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Backdoor.Proxybox: Kernel File System Hooking


A low level file system driver was bundled with the latest version of Backdoor.Proxybox named “rxsupply”. The malicious driver was designed to deny access to the files used by the malware in order to improve persistence on compromised computers. The driver functionality and methods used for hooking kernel file system access are described below.

Figure 1. File system device stack with malicious file system filter

The malicious driver is loaded by Windows as a service at system startup. The entry point of the driver performs the following steps to act as a file system filter:

Sets up its own IRP filter functions.

Figure 2. Driver entry: IRP handler setup

Attaches itself to the file system driver device stack.

Figure 3. Driver entry: Creating a device from a malicious driver to attach to the file system stack

Figure 4. Driver entry: Attaching a malicious device to the file system device stack

Builds a trampoline/hook into the existing file system device IRP function for IRP_MJ_READ

Figure 5. Driver entry: Hook file system device IRP_MJ_READ handler

Driver IRP filter functions

Every driver in the Windows kernel has a set of functions used to handle requests as a means of communication. In the malicious driver, all of these IRPs are handled by one function that filters out and deals with only four of them.

Figure 6. Malicious driver’s IRP handler functions

The IRPs dealt with by the IRP filter function at 0xf5b5b950 are related to file access:


The driver checks which file is being accessed and which process is requesting access and will drop the IRP if the file is in the driver’s list of protected files. After these malicious IRP handlers are setup, the next step for the driver is to insert itself into the device stack for the file system in order to intercept IRPs sent to the real file system device.

Figure 7. Driver IRP handler

File system stack

Windows employs file system drivers to handle access to the physical disk device in order to abstract reading from physical sectors to reading a directory path and file name. Windows also enables other drivers to interact with this driver through a construct called a device stack. The device stack is a chain of devices each acting sequentially on IRPs. The malicious driver’s goal is to receive each IRP before the file system device does and to check to see whether or not to pass it down the chain.

Figure 8. Windbg list of file system devices associated with driver object “NTFS”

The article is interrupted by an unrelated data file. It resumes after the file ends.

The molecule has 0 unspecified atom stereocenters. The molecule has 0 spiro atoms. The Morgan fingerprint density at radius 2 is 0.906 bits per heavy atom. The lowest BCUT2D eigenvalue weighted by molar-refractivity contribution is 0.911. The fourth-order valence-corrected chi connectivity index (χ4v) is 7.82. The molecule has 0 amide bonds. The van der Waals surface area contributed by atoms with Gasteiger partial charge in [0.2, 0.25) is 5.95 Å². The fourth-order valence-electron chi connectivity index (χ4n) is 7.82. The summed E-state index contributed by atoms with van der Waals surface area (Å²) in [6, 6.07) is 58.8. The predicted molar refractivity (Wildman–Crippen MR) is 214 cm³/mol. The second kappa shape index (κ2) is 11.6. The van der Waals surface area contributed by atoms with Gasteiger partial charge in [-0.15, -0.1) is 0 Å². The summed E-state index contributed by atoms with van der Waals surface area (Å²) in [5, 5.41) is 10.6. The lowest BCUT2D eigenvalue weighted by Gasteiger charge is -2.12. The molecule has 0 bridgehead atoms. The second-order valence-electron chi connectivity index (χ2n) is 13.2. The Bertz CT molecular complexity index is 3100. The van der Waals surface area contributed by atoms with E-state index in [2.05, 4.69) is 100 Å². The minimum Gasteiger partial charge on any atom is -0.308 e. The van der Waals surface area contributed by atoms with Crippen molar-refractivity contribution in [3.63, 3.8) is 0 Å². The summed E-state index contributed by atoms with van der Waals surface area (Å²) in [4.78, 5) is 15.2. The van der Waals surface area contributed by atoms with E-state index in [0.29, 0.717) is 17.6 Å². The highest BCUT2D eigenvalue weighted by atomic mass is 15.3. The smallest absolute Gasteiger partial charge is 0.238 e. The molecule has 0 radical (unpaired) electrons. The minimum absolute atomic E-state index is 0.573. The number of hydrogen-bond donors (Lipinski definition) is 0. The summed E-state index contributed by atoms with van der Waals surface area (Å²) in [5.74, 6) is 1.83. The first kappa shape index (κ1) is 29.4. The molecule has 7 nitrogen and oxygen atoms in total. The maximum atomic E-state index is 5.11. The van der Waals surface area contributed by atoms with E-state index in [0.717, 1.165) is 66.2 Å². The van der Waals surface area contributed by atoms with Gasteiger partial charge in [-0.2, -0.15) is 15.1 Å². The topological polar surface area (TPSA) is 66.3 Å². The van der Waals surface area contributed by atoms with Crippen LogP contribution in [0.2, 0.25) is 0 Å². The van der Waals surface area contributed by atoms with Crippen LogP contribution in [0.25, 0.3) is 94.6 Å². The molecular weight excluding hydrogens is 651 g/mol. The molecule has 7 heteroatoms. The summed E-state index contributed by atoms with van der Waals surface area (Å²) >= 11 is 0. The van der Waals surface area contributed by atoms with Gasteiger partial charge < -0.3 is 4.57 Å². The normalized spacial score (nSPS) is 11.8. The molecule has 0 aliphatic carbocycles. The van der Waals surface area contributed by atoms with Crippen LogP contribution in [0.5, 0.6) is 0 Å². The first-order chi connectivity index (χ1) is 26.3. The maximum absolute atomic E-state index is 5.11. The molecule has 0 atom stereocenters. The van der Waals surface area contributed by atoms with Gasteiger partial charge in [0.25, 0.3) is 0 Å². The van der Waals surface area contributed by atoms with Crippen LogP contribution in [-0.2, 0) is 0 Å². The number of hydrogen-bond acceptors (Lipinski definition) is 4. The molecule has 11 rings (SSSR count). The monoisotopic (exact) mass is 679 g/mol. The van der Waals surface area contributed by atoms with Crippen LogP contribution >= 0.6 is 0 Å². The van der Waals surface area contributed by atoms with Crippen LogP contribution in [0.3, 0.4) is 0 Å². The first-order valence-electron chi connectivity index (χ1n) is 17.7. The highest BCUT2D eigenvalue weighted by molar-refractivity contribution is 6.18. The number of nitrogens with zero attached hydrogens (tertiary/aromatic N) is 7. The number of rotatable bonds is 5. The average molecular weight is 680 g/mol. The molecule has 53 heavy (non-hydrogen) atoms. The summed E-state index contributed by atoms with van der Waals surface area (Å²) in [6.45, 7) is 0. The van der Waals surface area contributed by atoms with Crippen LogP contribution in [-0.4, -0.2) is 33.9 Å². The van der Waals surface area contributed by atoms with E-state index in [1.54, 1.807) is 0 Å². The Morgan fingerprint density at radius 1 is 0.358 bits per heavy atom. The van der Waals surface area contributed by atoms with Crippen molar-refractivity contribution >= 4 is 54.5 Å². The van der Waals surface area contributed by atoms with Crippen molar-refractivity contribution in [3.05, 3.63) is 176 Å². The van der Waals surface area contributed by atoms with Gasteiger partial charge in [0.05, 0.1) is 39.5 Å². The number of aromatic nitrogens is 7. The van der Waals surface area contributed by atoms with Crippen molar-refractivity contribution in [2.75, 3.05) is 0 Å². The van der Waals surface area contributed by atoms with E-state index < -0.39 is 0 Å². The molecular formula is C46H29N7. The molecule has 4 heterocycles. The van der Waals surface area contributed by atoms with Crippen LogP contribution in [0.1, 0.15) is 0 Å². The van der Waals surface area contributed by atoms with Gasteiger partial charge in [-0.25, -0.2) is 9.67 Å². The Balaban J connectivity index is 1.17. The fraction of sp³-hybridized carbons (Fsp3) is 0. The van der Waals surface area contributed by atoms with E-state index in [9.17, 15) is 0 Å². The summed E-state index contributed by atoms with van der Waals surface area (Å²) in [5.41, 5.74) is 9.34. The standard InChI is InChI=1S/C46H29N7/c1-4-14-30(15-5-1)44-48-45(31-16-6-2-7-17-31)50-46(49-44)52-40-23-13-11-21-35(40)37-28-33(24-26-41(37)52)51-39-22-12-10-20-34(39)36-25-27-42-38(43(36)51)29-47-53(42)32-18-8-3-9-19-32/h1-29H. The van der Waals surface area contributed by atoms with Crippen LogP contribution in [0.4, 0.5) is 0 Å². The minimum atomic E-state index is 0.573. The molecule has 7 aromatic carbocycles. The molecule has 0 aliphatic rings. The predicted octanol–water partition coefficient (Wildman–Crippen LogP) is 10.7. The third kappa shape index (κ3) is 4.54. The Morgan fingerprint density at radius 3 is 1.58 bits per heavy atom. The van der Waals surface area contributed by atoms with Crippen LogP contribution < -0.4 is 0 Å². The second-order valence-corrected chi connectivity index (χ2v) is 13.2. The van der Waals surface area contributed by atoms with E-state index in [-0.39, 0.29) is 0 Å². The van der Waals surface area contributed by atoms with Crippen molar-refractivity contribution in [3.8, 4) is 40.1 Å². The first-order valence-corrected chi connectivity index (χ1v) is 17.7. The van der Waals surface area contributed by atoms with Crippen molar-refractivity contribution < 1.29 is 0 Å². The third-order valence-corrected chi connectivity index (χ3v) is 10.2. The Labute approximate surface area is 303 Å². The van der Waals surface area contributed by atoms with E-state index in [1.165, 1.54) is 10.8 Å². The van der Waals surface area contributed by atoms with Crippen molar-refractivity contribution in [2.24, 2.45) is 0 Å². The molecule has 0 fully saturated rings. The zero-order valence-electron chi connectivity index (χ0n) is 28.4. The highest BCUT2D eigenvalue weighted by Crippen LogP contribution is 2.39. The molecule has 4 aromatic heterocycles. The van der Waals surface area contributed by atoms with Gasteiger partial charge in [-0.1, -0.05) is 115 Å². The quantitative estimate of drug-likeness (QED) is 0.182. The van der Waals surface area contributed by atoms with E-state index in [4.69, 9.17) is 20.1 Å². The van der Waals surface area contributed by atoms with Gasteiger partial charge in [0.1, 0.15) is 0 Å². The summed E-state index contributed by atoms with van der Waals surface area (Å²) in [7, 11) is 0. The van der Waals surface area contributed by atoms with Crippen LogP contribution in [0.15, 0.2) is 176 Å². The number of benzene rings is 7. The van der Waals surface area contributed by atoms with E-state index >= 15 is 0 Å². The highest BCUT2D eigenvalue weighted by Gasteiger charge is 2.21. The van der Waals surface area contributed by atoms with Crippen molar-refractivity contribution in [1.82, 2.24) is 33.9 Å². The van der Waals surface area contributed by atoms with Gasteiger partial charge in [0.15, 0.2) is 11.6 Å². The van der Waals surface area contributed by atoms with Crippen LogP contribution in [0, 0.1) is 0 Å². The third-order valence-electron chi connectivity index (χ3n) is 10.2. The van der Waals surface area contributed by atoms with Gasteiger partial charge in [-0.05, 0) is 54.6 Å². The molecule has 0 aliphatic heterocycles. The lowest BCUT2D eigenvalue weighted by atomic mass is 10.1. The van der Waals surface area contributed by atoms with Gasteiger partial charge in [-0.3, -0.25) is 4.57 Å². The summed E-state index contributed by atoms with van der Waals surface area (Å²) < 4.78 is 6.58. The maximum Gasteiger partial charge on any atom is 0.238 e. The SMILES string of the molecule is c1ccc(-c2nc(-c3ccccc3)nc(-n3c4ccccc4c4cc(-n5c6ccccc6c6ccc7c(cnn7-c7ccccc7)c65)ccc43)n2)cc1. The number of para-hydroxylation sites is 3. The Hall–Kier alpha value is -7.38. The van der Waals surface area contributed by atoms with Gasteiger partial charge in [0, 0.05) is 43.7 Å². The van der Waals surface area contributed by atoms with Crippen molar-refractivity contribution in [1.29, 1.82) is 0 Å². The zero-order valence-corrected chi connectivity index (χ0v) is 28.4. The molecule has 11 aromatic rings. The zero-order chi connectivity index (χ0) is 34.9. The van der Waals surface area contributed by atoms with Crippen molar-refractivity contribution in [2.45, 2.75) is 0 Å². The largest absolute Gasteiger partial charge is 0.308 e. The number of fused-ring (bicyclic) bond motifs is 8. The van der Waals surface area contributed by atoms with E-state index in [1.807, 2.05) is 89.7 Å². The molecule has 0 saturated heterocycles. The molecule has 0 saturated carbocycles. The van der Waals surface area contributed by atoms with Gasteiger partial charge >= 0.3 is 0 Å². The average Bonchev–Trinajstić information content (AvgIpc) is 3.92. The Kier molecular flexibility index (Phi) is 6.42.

Figure 9. Windbg list of devices attached to the NTFS device stack

In order to do this, the malicious driver makes a call to IoAttachDeviceToDeviceStackSafe with a reference to the target file system device. This Windows kernel function will insert the malicious driver device into the stack of devices receiving IRP requests for file system actions. At this point the malicious driver will receive each IRP before the file system device. It can then decide not to pass it to the real file system device based on criteria, such as the file accessed or which process is trying to access the file.

File system IRP_MJ_READ hook

At this point, you might ask yourself why the driver needs to hook IRP_MJ_READ in the real file system device. After all, it has already installed itself into the device stack and is intercepting IRPs before the file system. The answer lies in the implementation of the malicious driver’s IRP handlers.

As the IRP travels down through the kernel device stack towards the file system device, each intermediary device has a chance to operate on it. When the IRP gets to the file system device at the bottom of the stack, in the case of an IRP_MJ_READ, the IRP buffer is filled with the file contents and then the CompletionRoutines are called up from the bottom of the stack for each device in the stack that wanted access to the file. These completion routines are set by each device in the stack in its IRP handler function.

The file system IRP_MJ_READ hook from the malicious driver checks to see if a trusted process is accessing a protected file, in which case it should grant access to the file. If so, the hook function adds an entry in the completion routine chain and it will be the first completion routine to run after the file system driver fills the IRP buffer with the file contents. This routine obfuscates the IRP buffer by moving the original buffer into new allocated memory and replacing it with four magic values and a pointer to the allocated memory.

Figure 10. NTFS file system driver IRP_MJ_READ hook

The malicious driver also implements a completion routine from the top of the file system device stack, in its own IRP handler. This completion routine is the last to run since the malicious driver sits on the top of the stack. It checks the magic values of the obfuscated buffer and reconstructs the original buffer containing the contents of the file. This method of dual access points in the file system stack makes it more difficult for intermediate drivers to acquire the contents of protected files.

Figure 11. Malicious driver completion routine, checking magic values

Figure 12. Windbg: Obfuscated IRP buffer and pointer to real file contents buffer

If the lowest level implementation of an antivirus solution is in the file system stack, it is unlikely it will be able to detect this type of malicious file system filter driver or its protected payload. Symantec antivirus products are able to remove this family of back doors, detected as Backdoor.Proxybox.

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